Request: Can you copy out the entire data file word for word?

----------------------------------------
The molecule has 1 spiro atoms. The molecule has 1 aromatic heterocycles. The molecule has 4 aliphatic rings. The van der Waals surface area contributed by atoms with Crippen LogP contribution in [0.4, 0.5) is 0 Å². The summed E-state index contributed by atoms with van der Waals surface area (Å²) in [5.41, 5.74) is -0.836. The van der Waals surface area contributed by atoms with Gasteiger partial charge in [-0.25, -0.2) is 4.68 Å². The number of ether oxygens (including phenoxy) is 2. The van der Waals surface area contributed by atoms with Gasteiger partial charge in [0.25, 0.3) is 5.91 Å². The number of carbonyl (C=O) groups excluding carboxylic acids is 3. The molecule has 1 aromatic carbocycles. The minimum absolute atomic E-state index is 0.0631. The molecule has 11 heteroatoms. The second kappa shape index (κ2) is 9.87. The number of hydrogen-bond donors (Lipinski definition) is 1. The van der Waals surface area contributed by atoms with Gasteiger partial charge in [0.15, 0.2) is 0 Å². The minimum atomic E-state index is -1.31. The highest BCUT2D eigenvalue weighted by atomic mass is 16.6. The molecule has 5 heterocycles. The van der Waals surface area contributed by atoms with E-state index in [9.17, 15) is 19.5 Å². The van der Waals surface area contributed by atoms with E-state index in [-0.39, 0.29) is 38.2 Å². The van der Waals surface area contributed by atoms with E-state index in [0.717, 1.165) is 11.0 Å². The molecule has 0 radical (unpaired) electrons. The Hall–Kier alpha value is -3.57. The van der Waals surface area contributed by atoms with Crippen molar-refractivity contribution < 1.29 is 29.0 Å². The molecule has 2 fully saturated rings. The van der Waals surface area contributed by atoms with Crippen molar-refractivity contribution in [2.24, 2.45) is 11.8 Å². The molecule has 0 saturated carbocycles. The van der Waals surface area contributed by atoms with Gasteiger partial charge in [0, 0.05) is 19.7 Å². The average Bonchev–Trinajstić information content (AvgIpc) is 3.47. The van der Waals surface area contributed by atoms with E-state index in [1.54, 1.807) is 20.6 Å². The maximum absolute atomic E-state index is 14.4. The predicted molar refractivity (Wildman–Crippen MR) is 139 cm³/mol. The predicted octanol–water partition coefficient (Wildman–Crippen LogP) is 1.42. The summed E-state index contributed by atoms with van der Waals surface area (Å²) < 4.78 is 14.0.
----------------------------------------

The molecule has 1 spiro atoms. The molecule has 1 aromatic heterocycles. The molecule has 4 aliphatic rings. The van der Waals surface area contributed by atoms with Crippen LogP contribution in [0.4, 0.5) is 0 Å². The summed E-state index contributed by atoms with van der Waals surface area (Å²) in [5.41, 5.74) is -0.836. The van der Waals surface area contributed by atoms with Gasteiger partial charge in [-0.25, -0.2) is 4.68 Å². The number of ether oxygens (including phenoxy) is 2. The van der Waals surface area contributed by atoms with Gasteiger partial charge in [0.25, 0.3) is 5.91 Å². The number of carbonyl (C=O) groups excluding carboxylic acids is 3. The molecule has 1 aromatic carbocycles. The minimum absolute atomic E-state index is 0.0631. The molecule has 11 heteroatoms. The second kappa shape index (κ2) is 9.87. The number of hydrogen-bond donors (Lipinski definition) is 1. The van der Waals surface area contributed by atoms with Gasteiger partial charge in [0.15, 0.2) is 0 Å². The minimum atomic E-state index is -1.31. The highest BCUT2D eigenvalue weighted by atomic mass is 16.6. The molecule has 5 heterocycles. The van der Waals surface area contributed by atoms with E-state index in [9.17, 15) is 19.5 Å². The van der Waals surface area contributed by atoms with E-state index in [-0.39, 0.29) is 38.2 Å². The van der Waals surface area contributed by atoms with E-state index in [0.717, 1.165) is 11.0 Å². The molecule has 0 radical (unpaired) electrons. The Hall–Kier alpha value is -3.57. The van der Waals surface area contributed by atoms with Crippen molar-refractivity contribution < 1.29 is 29.0 Å². The molecule has 2 fully saturated rings. The van der Waals surface area contributed by atoms with Crippen molar-refractivity contribution in [2.24, 2.45) is 11.8 Å². The molecule has 0 saturated carbocycles. The van der Waals surface area contributed by atoms with Gasteiger partial charge in [0, 0.05) is 19.7 Å². The average Bonchev–Trinajstić information content (AvgIpc) is 3.47. The van der Waals surface area contributed by atoms with E-state index in [1.54, 1.807) is 20.6 Å². The maximum absolute atomic E-state index is 14.4. The predicted molar refractivity (Wildman–Crippen MR) is 139 cm³/mol. The predicted octanol–water partition coefficient (Wildman–Crippen LogP) is 1.42. The summed E-state index contributed by atoms with van der Waals surface area (Å²) < 4.78 is 14.0.